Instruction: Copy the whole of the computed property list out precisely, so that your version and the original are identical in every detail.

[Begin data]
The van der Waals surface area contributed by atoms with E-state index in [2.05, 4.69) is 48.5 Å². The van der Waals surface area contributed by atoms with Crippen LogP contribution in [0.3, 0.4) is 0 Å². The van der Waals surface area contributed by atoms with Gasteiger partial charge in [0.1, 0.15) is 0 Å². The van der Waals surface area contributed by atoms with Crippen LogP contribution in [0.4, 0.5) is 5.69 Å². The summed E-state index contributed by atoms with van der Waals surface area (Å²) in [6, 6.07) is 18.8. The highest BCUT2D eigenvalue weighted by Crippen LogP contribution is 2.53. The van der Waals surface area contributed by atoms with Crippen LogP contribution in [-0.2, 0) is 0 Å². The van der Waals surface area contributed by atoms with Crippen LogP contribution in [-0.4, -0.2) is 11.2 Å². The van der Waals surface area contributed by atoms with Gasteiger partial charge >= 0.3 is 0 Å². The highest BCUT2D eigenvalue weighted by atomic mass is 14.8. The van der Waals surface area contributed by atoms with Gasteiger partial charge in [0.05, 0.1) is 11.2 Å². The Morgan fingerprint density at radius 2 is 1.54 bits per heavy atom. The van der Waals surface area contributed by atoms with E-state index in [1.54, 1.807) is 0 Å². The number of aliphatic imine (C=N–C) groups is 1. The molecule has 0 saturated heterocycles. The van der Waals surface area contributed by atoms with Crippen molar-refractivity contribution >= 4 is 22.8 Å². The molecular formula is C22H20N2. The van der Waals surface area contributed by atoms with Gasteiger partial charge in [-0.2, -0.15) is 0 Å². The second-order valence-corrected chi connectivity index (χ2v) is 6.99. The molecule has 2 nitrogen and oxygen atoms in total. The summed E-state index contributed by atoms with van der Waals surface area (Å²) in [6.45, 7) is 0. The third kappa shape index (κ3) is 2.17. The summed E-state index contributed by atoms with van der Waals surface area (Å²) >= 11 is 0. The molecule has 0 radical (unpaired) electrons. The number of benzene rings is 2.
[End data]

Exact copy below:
The van der Waals surface area contributed by atoms with E-state index in [2.05, 4.69) is 48.5 Å². The van der Waals surface area contributed by atoms with Crippen LogP contribution in [0.3, 0.4) is 0 Å². The van der Waals surface area contributed by atoms with Gasteiger partial charge in [0.1, 0.15) is 0 Å². The van der Waals surface area contributed by atoms with Crippen LogP contribution in [0.4, 0.5) is 5.69 Å². The summed E-state index contributed by atoms with van der Waals surface area (Å²) in [6, 6.07) is 18.8. The highest BCUT2D eigenvalue weighted by Crippen LogP contribution is 2.53. The van der Waals surface area contributed by atoms with Crippen LogP contribution in [-0.2, 0) is 0 Å². The van der Waals surface area contributed by atoms with Crippen LogP contribution in [-0.4, -0.2) is 11.2 Å². The van der Waals surface area contributed by atoms with Gasteiger partial charge >= 0.3 is 0 Å². The highest BCUT2D eigenvalue weighted by atomic mass is 14.8. The van der Waals surface area contributed by atoms with Gasteiger partial charge in [0.05, 0.1) is 11.2 Å². The Morgan fingerprint density at radius 2 is 1.54 bits per heavy atom. The van der Waals surface area contributed by atoms with E-state index in [1.54, 1.807) is 0 Å². The number of aliphatic imine (C=N–C) groups is 1. The molecule has 0 saturated heterocycles. The van der Waals surface area contributed by atoms with Crippen molar-refractivity contribution >= 4 is 22.8 Å². The molecular formula is C22H20N2. The van der Waals surface area contributed by atoms with Gasteiger partial charge in [-0.2, -0.15) is 0 Å². The second-order valence-corrected chi connectivity index (χ2v) is 6.99. The molecule has 2 nitrogen and oxygen atoms in total. The summed E-state index contributed by atoms with van der Waals surface area (Å²) in [6.45, 7) is 0. The third kappa shape index (κ3) is 2.17. The summed E-state index contributed by atoms with van der Waals surface area (Å²) >= 11 is 0. The molecule has 0 radical (unpaired) electrons. The number of benzene rings is 2.